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Anyone ever had any experience w renal failure?


The Grinder
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My GF has been in the hospital since late Oct where she had open heart surgery that resulted in kidney failure. Th poor woman is taking dialysis 3 times a week and cannot walk. And is down to 94 lbs. I',m beginning to wonder after more than a 100 days if her kidneys will ever funtion again. Anyone ever heard of kidneys of family or friends kidney come back after extended failure? I'm really concerned now :(

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First off - nothing -but prayers and best wishes to you and your girlfriend. I don't have any direct experience but had a friend of a friend who had experienced it and after doing dialysis for a few years (older individual - so not sure how much age may or may not impact ability to recover), but eventually was able to get a kidney transplant from someone who was a match (which was  life changing experience for them - as despite the long road - they eventually were able to get to a much more normal state vs. the daily treatments which were pretty tough on them (both in terms of going through them, but also in terms of how it impacted ability to travel, etc).  

The individual I am referring to's condition I believe was related ultimately a complication from their diabetes.  That said - I would ask those questions to the doctor (I am sure you have) but in case you haven't those are good things to know and to really understand all the things that you can be doing to help.  I know diet was a critical piece in the equation for the person I mentioned (but even as tightly they managed it - their body still didn't recovery - as early on they were trying to get them back without going on dialysis but that didn't happen).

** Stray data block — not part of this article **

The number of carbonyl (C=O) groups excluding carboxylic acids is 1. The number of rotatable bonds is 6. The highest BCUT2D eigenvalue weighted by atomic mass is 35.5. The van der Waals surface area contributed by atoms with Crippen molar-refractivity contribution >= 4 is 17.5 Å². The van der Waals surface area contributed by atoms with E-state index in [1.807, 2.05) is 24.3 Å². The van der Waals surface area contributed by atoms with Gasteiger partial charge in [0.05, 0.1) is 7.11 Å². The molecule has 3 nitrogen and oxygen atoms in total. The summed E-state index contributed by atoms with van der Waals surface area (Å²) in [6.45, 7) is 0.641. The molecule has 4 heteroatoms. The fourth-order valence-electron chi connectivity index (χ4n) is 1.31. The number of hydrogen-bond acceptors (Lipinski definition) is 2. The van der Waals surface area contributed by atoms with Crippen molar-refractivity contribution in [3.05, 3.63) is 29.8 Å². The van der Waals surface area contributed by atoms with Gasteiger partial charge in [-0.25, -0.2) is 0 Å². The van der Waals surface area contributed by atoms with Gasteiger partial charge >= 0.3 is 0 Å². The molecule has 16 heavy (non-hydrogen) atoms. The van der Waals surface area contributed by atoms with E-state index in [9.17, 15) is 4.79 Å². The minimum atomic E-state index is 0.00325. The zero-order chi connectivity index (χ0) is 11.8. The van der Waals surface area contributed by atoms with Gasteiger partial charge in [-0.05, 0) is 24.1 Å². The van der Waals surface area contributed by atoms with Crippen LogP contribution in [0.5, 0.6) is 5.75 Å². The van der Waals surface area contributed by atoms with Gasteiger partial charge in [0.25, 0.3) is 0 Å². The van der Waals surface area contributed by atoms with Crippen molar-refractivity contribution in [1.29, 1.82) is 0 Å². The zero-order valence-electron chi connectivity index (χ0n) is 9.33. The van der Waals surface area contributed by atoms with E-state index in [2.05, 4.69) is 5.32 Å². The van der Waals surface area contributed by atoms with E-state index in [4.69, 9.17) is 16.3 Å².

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On 2/7/2022 at 3:35 PM, Chisoxfn said:

First off - nothing -but prayers and best wishes to you and your girlfriend. I don't have any direct experience but had a friend of a friend who had experienced it and after doing dialysis for a few years (older individual - so not sure how much age may or may not impact ability to recover), but eventually was able to get a kidney transplant from someone who was a match (which was  life changing experience for them - as despite the long road - they eventually were able to get to a much more normal state vs. the daily treatments which were pretty tough on them (both in terms of going through them, but also in terms of how it impacted ability to travel, etc).